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India floats tender for six new submarines

It will be the first acquisition programme under Strategic Partnership Model

scorpene rep pro Representational image of a Scorpene class submarine of Indian Navy | Twitter handle of Defence PRO, Visakhapatnam

The Ministry of Defence has finally issued the much awaited Request of Proposal (RFP) for the Rs 43,000 crore project to domestically construct six new-generation stealth submarines with foreign collaboration. It will be the first acquisition programme under the Strategic Partnership Model. The RFP was issued to shortlisted Strategic Partners or Indian Applicant Companies for the project viz, M/s Mazagaon Dock Shipbuilders Limited (MDL) and M/s Larsen & Tubro (L&T) and they will tie up the foreign partner for making of submarines.  MDL and L&T will tie up with one of the shortlisted foreign firms to submit their financial and technical bids.

Naval Group-DCNS of France, which is currently building six Scorpene-class submarines at Mazagon Dockyards Limited in Mumbai under Project 75 is amongst the five foreign shipbuilders. ThyssenKrupp Marine Systems from Germany, Navantia from Spain, Daewoo of South Korea and Rosoboronexport/Rubin Design Bureau from Russia are also in the race for the upcoming project. These five foreign firms are the world leaders in the field of conventional submarine design, construction and all other related technologies.

Decks were cleared for issuing of RFP or tender after last month after years of deliberations. Project "75 India" was initiated way back in November 2007 to get six conventional submarines with better sensors and weapons and an air-independent propulsion system (AIP)—all of which was to be manufactured in the country.

Project-75(I) envisages indigenous construction of six modern conventional submarines (including associated shore support, Engineering Support Package, training and spares package) with contemporary equipment, weapons and sensors including Fuel-Cell based AIP (Air Independent Propulsion Plant), advanced torpedoes, modern missiles and state of the art countermeasure systems.

"This would provide a major boost to the indigenous design and construction capability of submarines in India, in addition to bringing in the latest submarine design and technologies as part of the project," the ministry of defence said in a statement.

The foreign companies will be the technology partner in the SP Model and will enable the Indian firm for construction of submarines, achieving high levels of indigenization, and ToT (transfer of technology) for various technologies. "These foreign companies would enable setting up of dedicated manufacturing lines for these submarines in India by providing ToT for submarine design and other technologies and make India the global hub for submarine design and production," said the statement.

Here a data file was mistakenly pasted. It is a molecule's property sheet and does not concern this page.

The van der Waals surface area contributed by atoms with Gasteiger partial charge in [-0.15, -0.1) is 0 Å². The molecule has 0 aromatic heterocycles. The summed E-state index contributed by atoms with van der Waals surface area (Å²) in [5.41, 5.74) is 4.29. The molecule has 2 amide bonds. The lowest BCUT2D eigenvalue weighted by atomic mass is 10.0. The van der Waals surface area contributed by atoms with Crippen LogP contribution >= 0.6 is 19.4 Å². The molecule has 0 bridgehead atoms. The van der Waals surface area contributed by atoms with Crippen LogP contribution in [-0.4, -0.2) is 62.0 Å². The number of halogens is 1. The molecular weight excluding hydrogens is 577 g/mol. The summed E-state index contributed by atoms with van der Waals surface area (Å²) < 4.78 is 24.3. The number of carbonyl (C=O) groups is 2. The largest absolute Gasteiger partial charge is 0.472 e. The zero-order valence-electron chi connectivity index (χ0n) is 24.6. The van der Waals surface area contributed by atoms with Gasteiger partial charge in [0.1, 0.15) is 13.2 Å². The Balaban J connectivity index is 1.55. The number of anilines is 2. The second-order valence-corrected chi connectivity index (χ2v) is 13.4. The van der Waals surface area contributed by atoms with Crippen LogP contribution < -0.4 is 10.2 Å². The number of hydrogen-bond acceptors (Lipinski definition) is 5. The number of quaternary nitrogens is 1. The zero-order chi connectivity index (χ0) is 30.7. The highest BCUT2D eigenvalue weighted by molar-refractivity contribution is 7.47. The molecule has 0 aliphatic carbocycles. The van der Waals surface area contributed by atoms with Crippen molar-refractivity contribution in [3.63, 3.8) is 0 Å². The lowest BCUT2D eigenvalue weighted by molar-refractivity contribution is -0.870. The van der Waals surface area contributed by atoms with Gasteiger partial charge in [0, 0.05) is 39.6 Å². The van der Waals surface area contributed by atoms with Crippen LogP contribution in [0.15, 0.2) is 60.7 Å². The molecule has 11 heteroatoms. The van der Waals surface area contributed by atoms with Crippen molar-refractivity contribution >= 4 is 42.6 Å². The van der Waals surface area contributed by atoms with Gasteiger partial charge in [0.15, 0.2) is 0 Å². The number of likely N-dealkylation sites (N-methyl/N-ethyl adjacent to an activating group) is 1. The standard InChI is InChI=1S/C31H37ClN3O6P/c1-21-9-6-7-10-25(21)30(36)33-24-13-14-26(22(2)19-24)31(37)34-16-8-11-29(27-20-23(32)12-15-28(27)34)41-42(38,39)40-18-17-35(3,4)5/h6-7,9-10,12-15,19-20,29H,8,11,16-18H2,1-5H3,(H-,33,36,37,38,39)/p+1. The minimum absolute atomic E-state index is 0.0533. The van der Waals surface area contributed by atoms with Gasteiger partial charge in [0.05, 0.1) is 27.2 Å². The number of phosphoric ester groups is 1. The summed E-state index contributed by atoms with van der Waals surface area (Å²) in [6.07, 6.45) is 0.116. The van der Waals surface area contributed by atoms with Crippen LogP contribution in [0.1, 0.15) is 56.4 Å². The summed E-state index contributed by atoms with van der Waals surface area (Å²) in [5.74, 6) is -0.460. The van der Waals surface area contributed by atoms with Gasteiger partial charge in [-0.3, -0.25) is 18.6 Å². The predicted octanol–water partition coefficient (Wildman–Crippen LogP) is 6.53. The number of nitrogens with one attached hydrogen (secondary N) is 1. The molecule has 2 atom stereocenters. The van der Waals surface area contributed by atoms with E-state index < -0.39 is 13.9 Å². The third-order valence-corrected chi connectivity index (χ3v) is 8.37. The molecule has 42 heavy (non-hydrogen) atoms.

The project would not only aid in boosting the core submarine/ship building industry but would also greatly enhance manufacturing/industrial sector, especially the MSME by development of an industrial eco-system for manufacture of associated spares/systems/equipment related to submarines.

As the Navy's plan, the new six submarines will be nearly 50 per cent larger than its Scorpene-class submarines and capable of carrying and launching 18 heavyweight torpedoes at sea. Besides, to have more lethal firepower, the next generation submarines must be equipped with at least 12 land-attack cruise missiles (LACM) and anti-ship cruise missiles. Three Scorpene-class submarines, INS Karanj, INS Khanderi and INS Kalveri, have already joined the Indian Navy. The fourth and fifth submarines—Vela and Vagir—are undergoing sea trials. The Vagsheer, the last of its class, is under construction.

The plan was to induct 12 diesel submarines by 2012 and another 12 submarines by 2030, but repeated delays forced the Navy to rejig the plan.  

While China operates 65 submarines, the Navy’s fleet of attack submarines, all diesel-powered, has come down from 21 in the 1980s to just 15 at present

The Ministry of Defence maintained that the overall aim would be to progressively build indigenous capabilities in the public/private sector to design, develop and manufacture complex weapon systems for the future needs of the armed forces. And it will be a step towards meeting broader national objectives, encouraging self reliance and aligning the defence sector with the ‘Make in India’ initiative of the Government, an MoD official said.


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